Research (November 2012) based on a review of 380 ‘empirical articles’ from 1970 to 2011 reports that, like most stereotypes, those about older people in work are completely unfounded. The outcome still challenges widely held beliefs (May 2015) that older employees are:

  • less motivated
  • less willing to engage in training and career development
  • more resistant to change
  • not as trusting
  • more likely to experience health problems that affect their work
  • more vulnerable to work–family conflicts

The researchers bottom line was: “Most stereotypes about older workers don’t hold water. As the average age of the labor force continues to rise, managers should shed several long-held misconceptions about older employees, de-emphasize age in personnel decisions, and take a more active approach to celebrating the positive attributes of highly experienced employees.”

Sum Up

We’re living longer. We have potential. We have a contribution to make and employers and politicians appear to believe they need us and want us.

Of course we need to get out there and make things happen; and there’s nothing like pushing at an open door … is there?

Mac Logan

Birthday Boy

Growing old is mandatory; growing up is optional Chili Davis

A poem with a picture on the side. Try reading this out loud. If you’d like a Scottish read, let me know and I’ll record it (a few requests needed).

I was Best Man for Davy a few years back and, when we got together recently I remembered this.

Davy’s Birthday

Davy's BirthdayAye Davy lad the time is come
for one more year to pass you by.
But where’s the sense o’ lookin’ glum;
with ageless wings you still can fly.

One thing, I guess, is worth a note
but hardly begs a song of glee;
the hobblin’, limpin’, awkward gait
that’s driven by your agein’ knee.

That lumpy, bumpy, creakin’ joint;
a source of pain and slower stalkin’;
‘tis only but a passin’ point
and soon again you’ll stride out – walkin’.

So here’s a birthday wish for youse…
An honest prayer, you’ll better feel.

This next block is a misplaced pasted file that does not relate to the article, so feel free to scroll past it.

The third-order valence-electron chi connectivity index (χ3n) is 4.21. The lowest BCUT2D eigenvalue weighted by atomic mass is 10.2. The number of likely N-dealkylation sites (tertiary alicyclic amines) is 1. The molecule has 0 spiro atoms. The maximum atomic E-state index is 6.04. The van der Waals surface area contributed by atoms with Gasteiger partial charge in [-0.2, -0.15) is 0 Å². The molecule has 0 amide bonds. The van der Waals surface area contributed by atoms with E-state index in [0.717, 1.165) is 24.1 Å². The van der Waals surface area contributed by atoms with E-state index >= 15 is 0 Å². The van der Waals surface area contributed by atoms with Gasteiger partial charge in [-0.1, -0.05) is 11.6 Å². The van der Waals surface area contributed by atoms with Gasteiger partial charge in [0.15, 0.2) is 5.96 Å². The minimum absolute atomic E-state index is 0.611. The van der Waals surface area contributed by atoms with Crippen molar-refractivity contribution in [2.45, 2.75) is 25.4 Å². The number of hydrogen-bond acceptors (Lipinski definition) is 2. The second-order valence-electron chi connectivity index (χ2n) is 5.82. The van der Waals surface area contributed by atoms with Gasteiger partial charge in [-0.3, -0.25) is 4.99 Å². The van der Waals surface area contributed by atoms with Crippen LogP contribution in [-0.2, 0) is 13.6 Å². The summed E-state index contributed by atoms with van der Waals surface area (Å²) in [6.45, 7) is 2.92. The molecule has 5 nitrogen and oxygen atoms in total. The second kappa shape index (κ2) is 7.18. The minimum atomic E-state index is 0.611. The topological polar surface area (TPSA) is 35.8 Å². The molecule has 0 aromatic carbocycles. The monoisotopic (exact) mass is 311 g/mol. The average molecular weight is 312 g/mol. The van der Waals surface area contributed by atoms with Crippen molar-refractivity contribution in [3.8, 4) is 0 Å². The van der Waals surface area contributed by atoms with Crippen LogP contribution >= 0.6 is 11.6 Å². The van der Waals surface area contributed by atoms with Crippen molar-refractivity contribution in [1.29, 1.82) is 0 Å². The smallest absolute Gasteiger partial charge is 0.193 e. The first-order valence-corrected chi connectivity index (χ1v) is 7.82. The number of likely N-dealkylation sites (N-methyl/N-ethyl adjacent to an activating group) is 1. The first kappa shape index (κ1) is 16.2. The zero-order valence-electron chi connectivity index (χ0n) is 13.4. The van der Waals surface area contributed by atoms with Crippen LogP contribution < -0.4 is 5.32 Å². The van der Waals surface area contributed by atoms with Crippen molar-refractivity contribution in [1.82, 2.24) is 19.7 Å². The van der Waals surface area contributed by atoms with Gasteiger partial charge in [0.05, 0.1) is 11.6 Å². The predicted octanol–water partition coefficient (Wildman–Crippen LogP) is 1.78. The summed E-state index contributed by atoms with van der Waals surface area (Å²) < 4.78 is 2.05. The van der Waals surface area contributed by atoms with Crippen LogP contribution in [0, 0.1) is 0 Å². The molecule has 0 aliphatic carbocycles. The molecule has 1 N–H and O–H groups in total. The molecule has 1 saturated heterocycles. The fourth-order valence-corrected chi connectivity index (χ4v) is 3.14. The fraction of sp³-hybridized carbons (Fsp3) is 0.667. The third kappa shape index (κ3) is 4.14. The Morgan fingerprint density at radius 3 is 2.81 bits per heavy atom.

That soon you’ll leave the aching’ blues
and once more dance the eight-some reel!

NB: Davy’s party pony tail was actually a woman standing to the side of him.

The photo was taken on the Strangford Ferry in Northern Ireland.

Mac Logan

Something to do with Urges

Well I Never

‘Just erotic. Nothing kinky. It’s the difference between
using a feather and using a chicken.’ Terry Pratchett

Bisexual indeed!

OPT 150508 TOMI used to think a bisexual had wheels and handlebars; that S&M were candy coated chocolate buttons; and sex was what potatoes came in … Then, a few weeks ago, someone told me about erotica.

I’m both honoured and diffident in my appreciation of an erotic author inviting me to guest-blog and giving me the flexibility to respond (don’t jump to conclusions) in my own way.

Twitter excitement

After I joined Twitter I was followed by writers who proclaimed themselves “erotic”, erotic, e-r-o-t-i-c. Hmm, I thought, should I follow back? I wondered if people might check my followers and think I’m a dirty-old-man … I’d much rather be a TOM or a typical-older-man. My definition of a TOM is:

A middle-aged or elderly man with still-operational … you know

Are there other TOM’s in the USA, Canada, UK, Europe, or world-wide? I hope so. Am I the only white-haired man who still feels “urges” now and then? Anyhow, TOM is a sound idea as one has to be careful how one uses the D-O-M initials following recent scandals in some churches … not to mention bossy women who like cracking the whip.